In “Saraband,” a follow-up to his 1973 made-for-television “Scenes From a Marriage,” he mends a 30-year rift between a professor named Johan (Erland Josephson) and Johan’s wife, Marianne, a lawyer (Liv Ullmann, still beautiful at 65). With Bach and Bruckner’s music underscoring the angst of the flickering remains of a relationship that cannot be resurrected, Bergman stages 10 retrospective vignettes that bring the viewer up to date on the detritus of the characters’ lives. The acidic dialogue and Johan’s lacerating hatred of Henrik (Börje Ahlstedt), his 61-year-old son by another wife, and his grandfatherly love for Henrik’s 19-year-old daughter, Karin (the luminous Julia Dufvenius), a cellist who plays music with her father and shares Henrik’s bed, offers more questions than answers. See the movie, then check in with your friendly psychotherapist for a detoxification session. Not to be missed!
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I first met Ullmann in 1987, when she was given the Distinguished Service Award by the Writers and Artists for Peace in the Middle East in recognition for her humanitarian activities as a good will ambassador for Unicef, as well as for her concern for the survival of Israel and her documentary about refusenik Ida Nudel. The guests that evening included Linn (her daughter by Bergman), Elie Wiesel, and Roman Kent (a survivor of the Lodz Ghetto, Auschwitz and Flossenburg) to whom Ullmann wrote: “Dearest Roman… meeting you on the day I was asked to be part of your documentary about ‘The Children of the Holocaust,’ my life took on a new meaning….”
In the spring of 1993, my daughter, Karen, and I were in Ullmann’s New York apartment to interview her about “Sofie,” an award-winning film that she wrote and directed. It’s based on the 1932 Henri Nathansen novel, “Mendel Philipsen & Son,” a chronicle of two brothers in Denmark in 1886 through the beginning of the 19th century. One wanted to remain a traditional Jew, and the other chose to assimilate.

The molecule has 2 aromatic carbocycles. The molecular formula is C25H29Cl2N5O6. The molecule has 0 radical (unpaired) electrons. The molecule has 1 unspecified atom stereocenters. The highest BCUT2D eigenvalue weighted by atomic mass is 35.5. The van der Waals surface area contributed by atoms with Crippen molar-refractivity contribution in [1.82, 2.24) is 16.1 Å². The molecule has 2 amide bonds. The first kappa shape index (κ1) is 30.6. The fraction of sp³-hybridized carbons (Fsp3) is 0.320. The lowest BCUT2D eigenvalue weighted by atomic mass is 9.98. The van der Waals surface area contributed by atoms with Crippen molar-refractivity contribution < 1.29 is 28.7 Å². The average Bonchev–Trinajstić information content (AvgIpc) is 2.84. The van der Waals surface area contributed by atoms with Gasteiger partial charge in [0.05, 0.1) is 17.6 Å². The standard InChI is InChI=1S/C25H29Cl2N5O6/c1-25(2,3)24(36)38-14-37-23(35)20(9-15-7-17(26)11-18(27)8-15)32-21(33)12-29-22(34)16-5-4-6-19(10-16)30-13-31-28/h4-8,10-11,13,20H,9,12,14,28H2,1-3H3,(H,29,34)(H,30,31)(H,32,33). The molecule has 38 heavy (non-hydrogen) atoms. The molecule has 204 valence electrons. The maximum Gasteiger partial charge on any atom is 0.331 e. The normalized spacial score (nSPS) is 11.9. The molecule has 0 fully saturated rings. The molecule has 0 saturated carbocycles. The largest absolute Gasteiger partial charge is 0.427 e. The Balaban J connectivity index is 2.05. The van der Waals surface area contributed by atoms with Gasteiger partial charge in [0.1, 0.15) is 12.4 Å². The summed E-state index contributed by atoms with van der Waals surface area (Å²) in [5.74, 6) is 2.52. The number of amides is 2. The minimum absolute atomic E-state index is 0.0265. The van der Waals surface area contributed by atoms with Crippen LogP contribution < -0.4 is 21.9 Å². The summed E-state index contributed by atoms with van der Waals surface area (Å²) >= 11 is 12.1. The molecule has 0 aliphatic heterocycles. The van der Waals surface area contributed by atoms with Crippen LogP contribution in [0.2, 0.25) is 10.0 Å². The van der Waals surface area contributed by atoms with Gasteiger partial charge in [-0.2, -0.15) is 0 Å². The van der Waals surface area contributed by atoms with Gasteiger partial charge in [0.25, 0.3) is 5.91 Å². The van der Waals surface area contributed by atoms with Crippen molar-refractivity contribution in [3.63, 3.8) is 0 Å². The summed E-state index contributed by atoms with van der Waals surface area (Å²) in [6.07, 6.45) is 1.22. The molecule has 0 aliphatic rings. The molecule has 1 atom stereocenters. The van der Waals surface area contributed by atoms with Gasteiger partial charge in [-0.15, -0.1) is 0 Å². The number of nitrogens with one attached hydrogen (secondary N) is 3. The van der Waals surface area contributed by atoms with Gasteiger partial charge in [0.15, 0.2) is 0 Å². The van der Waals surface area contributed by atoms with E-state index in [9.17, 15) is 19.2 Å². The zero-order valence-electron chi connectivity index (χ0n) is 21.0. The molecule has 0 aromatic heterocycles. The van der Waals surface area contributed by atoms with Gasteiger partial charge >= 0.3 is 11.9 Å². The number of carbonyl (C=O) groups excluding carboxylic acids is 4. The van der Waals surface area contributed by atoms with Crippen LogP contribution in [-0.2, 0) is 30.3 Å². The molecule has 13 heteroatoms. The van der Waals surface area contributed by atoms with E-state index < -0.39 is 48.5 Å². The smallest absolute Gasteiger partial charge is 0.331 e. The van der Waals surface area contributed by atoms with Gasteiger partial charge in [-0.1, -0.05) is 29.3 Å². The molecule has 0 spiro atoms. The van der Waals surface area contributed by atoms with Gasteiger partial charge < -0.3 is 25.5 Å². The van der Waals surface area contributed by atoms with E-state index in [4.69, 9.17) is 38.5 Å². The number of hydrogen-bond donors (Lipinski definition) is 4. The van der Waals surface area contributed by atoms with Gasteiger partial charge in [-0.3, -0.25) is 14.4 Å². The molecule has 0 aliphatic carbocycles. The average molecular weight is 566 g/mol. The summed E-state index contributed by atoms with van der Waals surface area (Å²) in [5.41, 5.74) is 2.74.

“There was a lot of low-level antisemitism in Denmark then and even today,” Ullmann said. “But it was very genteel, very secretive, you know. I feel it very strongly, since I married a Jewish man and hear it because nobody knows he is Jewish.” Just before we left, her husband, Donald Saunders (who remembered the Yiddish Forward from his childhood), recalled a Yiddish expression: “In mitndrinen schvangert di bobe.” This means, literally, “In the midst of all this, the grandmother is pregnant” — i.e., “Who needs this?” I last saw Ullmann in 1996 when, along with Jehan Sadat, widow of Egypt’s slain prime minister, Anwar Sadat, she was honored at a Rabbi Marc H. Tannenbaum Foundation tribute. Ullmann had met Tannenbaum on a 1979 International Rescue Committee mission with Bayard Rustin and Wiesel to the Thai-Cambodian border. Ullmann recalled that “Marc went looking among the 200 men [on the mission] for a minyan to say kaddish for Elie’s father’s yahrzeit.” At that event, Madame Sadat averred:
“There are no differences between religions. I appeal to my Jewish brothers and sisters in Israel and in the world in the name of Begin and Rabin — let us forget and forgive the past and bring peace so that both Arabs and Jews can create a new civilization.”
PILLARS OF SUPPORT: Actor Fyvush Finkel (left) served as the master of ceremonies at the June 27 birthday salute to Corey Breier (right, with performer Claire Barry).